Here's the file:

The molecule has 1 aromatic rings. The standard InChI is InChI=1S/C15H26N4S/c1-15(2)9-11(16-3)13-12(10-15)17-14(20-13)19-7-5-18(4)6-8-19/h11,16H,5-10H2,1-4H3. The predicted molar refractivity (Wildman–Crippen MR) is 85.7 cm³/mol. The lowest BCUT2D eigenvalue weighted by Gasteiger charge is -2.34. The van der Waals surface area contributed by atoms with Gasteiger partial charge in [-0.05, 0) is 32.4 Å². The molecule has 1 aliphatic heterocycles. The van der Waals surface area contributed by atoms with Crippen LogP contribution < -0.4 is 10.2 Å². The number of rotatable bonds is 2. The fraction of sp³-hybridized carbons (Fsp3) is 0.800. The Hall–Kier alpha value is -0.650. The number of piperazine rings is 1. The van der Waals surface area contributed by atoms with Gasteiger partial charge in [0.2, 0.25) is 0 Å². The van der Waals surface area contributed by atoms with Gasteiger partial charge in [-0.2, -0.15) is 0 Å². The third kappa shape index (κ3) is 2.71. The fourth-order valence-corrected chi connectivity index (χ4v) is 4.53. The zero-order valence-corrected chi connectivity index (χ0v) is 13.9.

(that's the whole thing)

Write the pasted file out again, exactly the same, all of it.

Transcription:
The molecule has 1 aromatic rings. The standard InChI is InChI=1S/C15H26N4S/c1-15(2)9-11(16-3)13-12(10-15)17-14(20-13)19-7-5-18(4)6-8-19/h11,16H,5-10H2,1-4H3. The predicted molar refractivity (Wildman–Crippen MR) is 85.7 cm³/mol. The lowest BCUT2D eigenvalue weighted by Gasteiger charge is -2.34. The van der Waals surface area contributed by atoms with Gasteiger partial charge in [-0.05, 0) is 32.4 Å². The molecule has 1 aliphatic heterocycles. The van der Waals surface area contributed by atoms with Crippen LogP contribution < -0.4 is 10.2 Å². The number of rotatable bonds is 2. The fraction of sp³-hybridized carbons (Fsp3) is 0.800. The Hall–Kier alpha value is -0.650. The number of piperazine rings is 1. The van der Waals surface area contributed by atoms with Gasteiger partial charge in [0.2, 0.25) is 0 Å². The van der Waals surface area contributed by atoms with Gasteiger partial charge in [-0.2, -0.15) is 0 Å². The third kappa shape index (κ3) is 2.71. The fourth-order valence-corrected chi connectivity index (χ4v) is 4.53. The zero-order valence-corrected chi connectivity index (χ0v) is 13.9.